Here’s what you need to know about lumbar microdiscectomy:
Description of surgery
The Surgical goal is to relieve the pressure on the spinal nerve by removing the disc material causing the leg pains.
A microdiscectomy is performed through a one inch incision in the lower back. The back muscles (noted here as erector spinae) are lifted from the bony arch (laminae). A small portion of this bone may be removed to allow the surgeon to better visualize the herniated disc. As you can see, the back muscles run vertically along the spine and the surgeon can gently push through these muscles rather than cut through them. A combination of retractors and tubes aided by magnification are used to help visualize the disc and nerves. The surgeon then moves the nerve sac and nerve root to the side, and the offending disc material is removed from under the nerve root. Without the pressure from the herniated disc, the nerve is free to heal and the pain lessens or goes away. The muscles are returned to their original position and the incision is closed back up.
While it normally takes several weeks or months for the nerve root to fully heal, most patients report feeling immediate relief from leg pain after the surgery. A microdiscectomy is a minimally invasive procedure leaving the joints, ligaments, and muscles mostly intact. The procedure itself only takes one to two hours and patients can expect to return home the same day.
Why get it?
Your doctor has considered this surgery if the examinations they conducted are consistent with your symptoms of pain. It works great for treating leg pain caused by a disc herniation. It is not specifically designed to relieve back pain.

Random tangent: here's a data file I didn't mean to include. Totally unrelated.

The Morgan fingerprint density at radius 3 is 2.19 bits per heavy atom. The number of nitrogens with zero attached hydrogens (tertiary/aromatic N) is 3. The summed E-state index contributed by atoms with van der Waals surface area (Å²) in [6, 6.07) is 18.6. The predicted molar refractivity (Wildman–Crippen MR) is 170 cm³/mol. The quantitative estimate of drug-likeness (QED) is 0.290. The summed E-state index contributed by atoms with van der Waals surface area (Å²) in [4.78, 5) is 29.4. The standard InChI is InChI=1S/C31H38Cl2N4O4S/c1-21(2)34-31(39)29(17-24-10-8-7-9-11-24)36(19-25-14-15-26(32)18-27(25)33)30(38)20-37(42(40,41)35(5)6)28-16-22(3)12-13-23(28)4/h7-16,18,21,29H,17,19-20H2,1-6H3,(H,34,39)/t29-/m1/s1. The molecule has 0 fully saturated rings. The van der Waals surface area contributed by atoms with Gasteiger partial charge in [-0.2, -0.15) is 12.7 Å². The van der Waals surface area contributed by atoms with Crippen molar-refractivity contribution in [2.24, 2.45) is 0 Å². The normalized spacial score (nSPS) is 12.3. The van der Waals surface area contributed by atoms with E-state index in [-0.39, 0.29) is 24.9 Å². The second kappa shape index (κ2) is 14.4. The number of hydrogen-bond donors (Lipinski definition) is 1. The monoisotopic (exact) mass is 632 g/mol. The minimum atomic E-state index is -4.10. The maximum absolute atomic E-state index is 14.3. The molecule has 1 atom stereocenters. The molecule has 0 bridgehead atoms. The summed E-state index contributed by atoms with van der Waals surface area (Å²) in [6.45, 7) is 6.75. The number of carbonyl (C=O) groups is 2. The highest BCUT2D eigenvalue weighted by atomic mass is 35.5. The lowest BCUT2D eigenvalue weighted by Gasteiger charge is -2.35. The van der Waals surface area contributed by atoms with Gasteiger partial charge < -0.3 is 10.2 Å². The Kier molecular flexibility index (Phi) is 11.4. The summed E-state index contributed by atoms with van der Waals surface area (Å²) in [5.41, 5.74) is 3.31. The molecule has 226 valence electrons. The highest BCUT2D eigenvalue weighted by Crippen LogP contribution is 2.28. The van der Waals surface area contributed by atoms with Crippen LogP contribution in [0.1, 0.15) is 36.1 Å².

If a patient’s leg pain gets better without any intervention, symptoms will generally improve within six to twelve weeks. If the pain is tolerable and daily function isn’t severely hindered, most doctors will recommend waiting to see if the pain resolves itself over time.
However, if the pain is debilitating and you are unable to perform your daily activities, consult your doctor to see if surgery can be considered before the six week mark.
Why not? Potential complications
As mentioned earlier, a lumbar microdiscectomy is not effective in relieving back pain despite the location of the herniated disc.
Rates of reoperation and recurrent herniation are fairly low for lumbar microdiscectomies ranging from 5 to 18%. Complication rates are also low but every surgery has risks. If you have any specific concerns, please consult your doctor.
Open lumbar microdiscectomy is considered the gold standard for surgically treating lumbar disc herniations. Another surgery used to treat lumbar disc herniations is percutaneous endoscopic lumbar discectomy or PELD. While endoscopic discectomy has an attractive minimally invasive appeal, the learning curve for surgeons remains steep, and the outcomes are influenced by that curve.
I hoped this helped your understanding of lumbar microdiscectomy. Until next time, this is Dr. John Shim.
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Last modified: March 24, 2021